Often, our actions speak louder than words. When you offer to help, you enter into their pain. They may not know how you can help, but by asking the question, you open up the opportunity for dialogue.
- “You may not believe this now, but you won’t always feel this way.”
When one is struggling with depression, the whole world looks black, and the future seems to offer only more of the same. It can be helpful to encourage them that this is a season, and they won’t always be in this place.
- “What might help you feel better?”
This can help them start to think pro-actively about things that help, and can clue you in on how you can support them. For example, if they mention that they always feel better after a walk, offer to walk with them.
- “What might be making your depression worse?”
This can help them step back and take a look at things they need to change (e.g. sleeping too late in the morning may leave them feeling lethargic and sluggish all day, so setting an alarm to get up earlier might combat that), and can also help you better know how to support and pray for them.
- “We will get through this together.”
Depression can leave one feeling incredibly lonely, isolated, and as if no one cares or understands. This simple statement conveys support. You aren’t trying to change them or solve the problem, just be present.
Remember, someone else’s experience with depression isn’t your fault and you can’t “fix it” for them-only God can do that. But you can support.
- Say nothing.
Words get us into trouble so often, when really, just being present often conveys much greater support than having the perfect thing to say or advice to try to make things better.
In my private practice, and when I speak on the subject, I’m often asked if a loved one should mention suicide with someone experiencing depression. I find that so many people are afraid that if they mention suicide, it’ll “put the idea into their head.” Let me assure you, you’re not that powerful. If someone is deeply depressed, they’ve probably already had some thoughts in that direction already.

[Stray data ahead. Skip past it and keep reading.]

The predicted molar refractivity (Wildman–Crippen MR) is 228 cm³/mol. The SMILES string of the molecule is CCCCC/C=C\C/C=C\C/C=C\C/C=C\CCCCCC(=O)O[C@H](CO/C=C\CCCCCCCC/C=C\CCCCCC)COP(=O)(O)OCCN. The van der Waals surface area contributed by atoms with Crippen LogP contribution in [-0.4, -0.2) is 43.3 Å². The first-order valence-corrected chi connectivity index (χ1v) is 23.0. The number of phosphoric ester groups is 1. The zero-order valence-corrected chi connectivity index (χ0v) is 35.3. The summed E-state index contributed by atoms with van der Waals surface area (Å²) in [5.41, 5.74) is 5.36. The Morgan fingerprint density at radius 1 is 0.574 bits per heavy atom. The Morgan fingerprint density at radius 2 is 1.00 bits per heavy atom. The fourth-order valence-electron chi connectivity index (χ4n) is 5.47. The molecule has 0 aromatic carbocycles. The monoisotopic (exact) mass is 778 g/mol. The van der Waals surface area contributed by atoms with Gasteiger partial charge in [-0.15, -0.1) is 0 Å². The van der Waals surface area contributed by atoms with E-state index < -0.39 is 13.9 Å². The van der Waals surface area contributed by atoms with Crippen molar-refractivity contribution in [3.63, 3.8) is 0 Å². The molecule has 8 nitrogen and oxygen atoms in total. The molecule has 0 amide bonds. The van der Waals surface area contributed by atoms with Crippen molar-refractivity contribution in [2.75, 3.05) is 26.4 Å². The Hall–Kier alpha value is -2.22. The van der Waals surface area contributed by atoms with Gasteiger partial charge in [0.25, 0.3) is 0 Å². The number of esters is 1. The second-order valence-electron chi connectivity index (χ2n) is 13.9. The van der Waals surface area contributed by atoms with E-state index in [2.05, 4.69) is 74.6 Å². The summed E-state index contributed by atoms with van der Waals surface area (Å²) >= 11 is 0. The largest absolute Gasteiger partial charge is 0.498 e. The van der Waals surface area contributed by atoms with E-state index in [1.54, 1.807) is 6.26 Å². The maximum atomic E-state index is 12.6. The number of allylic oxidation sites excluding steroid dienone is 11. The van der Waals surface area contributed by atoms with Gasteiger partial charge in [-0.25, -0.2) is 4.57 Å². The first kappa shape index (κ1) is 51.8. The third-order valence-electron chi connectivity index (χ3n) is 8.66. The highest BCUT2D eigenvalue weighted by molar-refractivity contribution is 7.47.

I’m sure you would much rather ask, “I know things are pretty dark right now. Have you ever thought of hurting yourself?” than you would, “Why didn’t s/he tell me how they were feeling?” or “Why didn’t I do something?” If you ask a friend of someone you love if they’re contemplating suicide, it shows you care, and it opens up a dialogue to let them express their true feelings and can be the first step toward getting them help.
Watch on YouTube:
Quotables from the Episode:
- Depression will be our greatest epidemic worldwide by 2020
- No one wants to be depressed. If they knew how to alleviate the depression on their own, they would
- Our comments should communicate love, concern, and support, not judgment, shame, or criticism.
- John 10:10 “The thief comes only to steal, and kill, and destroy, but I have come that they might have life and have it to the full.”
Recommended Resources: (If there are affiliate links in this post, meaning, if you click through and make a purchase, I may receive a commission (at no extra cost to you)).
- “Hope Prevails: Insights from a Doctor’s Personal Journey Through Depression” by Dr. Michelle Bengtson, winner of the Christian Literary Award Reader’s Choice Award
- “Hope Prevails Bible Study” by Dr. Michelle Bengtson, winner of the Christian Literary Award Reader’s Choice Award
- This Thing Called Depression: Signs and Symptoms
- 10 Verses of Hope for When You are Down or Depressed
- 15 Ways to Help a Depressed Husband or Wife
- Dear Patient, Now I Understand
- 5 Promises from God to the Patient I Didn’t Meet
- Hope Prevails Despite Depression
- A Letter To One Struggling with Depression
- How Do I Know if I’m Depressed? Common Symptoms of Depression
- 20 Ways to Fight Depression
- Can I Be Cured of Depression
- 10 Things to Know If You Have a Depressed Loved One
- How To Help a Depressed Loved One
- What To Say To Someone Who is Depressed
- What Not To Say To Someone with Depression
Social Media Links for Host:
For more hope, stay connected with Dr. Bengtson at:
Order Book Hope Prevails / Website / Blog / Facebook / Twitter (@DrMBengtson) / LinkedIn / Instagram / Pinterest / YouTube
About Dr. Michelle Bengtson: